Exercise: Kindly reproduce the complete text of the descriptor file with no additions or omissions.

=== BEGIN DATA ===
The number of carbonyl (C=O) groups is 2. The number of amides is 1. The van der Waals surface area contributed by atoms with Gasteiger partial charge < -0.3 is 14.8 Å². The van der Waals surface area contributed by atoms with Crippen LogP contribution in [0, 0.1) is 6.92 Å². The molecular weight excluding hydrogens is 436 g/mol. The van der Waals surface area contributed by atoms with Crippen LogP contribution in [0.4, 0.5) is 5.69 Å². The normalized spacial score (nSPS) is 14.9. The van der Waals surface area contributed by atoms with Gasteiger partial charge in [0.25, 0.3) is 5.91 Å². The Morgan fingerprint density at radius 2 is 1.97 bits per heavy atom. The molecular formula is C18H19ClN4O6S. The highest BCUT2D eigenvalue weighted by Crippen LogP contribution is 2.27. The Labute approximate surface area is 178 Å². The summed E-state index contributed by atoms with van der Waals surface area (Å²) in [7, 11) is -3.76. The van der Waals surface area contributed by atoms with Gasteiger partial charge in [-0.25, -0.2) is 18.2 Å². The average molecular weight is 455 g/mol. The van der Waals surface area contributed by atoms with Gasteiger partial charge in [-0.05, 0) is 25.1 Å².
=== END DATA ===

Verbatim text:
The number of carbonyl (C=O) groups is 2. The number of amides is 1. The van der Waals surface area contributed by atoms with Gasteiger partial charge < -0.3 is 14.8 Å². The van der Waals surface area contributed by atoms with Crippen LogP contribution in [0, 0.1) is 6.92 Å². The molecular weight excluding hydrogens is 436 g/mol. The van der Waals surface area contributed by atoms with Crippen LogP contribution in [0.4, 0.5) is 5.69 Å². The normalized spacial score (nSPS) is 14.9. The van der Waals surface area contributed by atoms with Gasteiger partial charge in [0.25, 0.3) is 5.91 Å². The Morgan fingerprint density at radius 2 is 1.97 bits per heavy atom. The molecular formula is C18H19ClN4O6S. The highest BCUT2D eigenvalue weighted by Crippen LogP contribution is 2.27. The Labute approximate surface area is 178 Å². The summed E-state index contributed by atoms with van der Waals surface area (Å²) in [7, 11) is -3.76. The van der Waals surface area contributed by atoms with Gasteiger partial charge in [-0.25, -0.2) is 18.2 Å². The average molecular weight is 455 g/mol. The van der Waals surface area contributed by atoms with Gasteiger partial charge in [-0.05, 0) is 25.1 Å².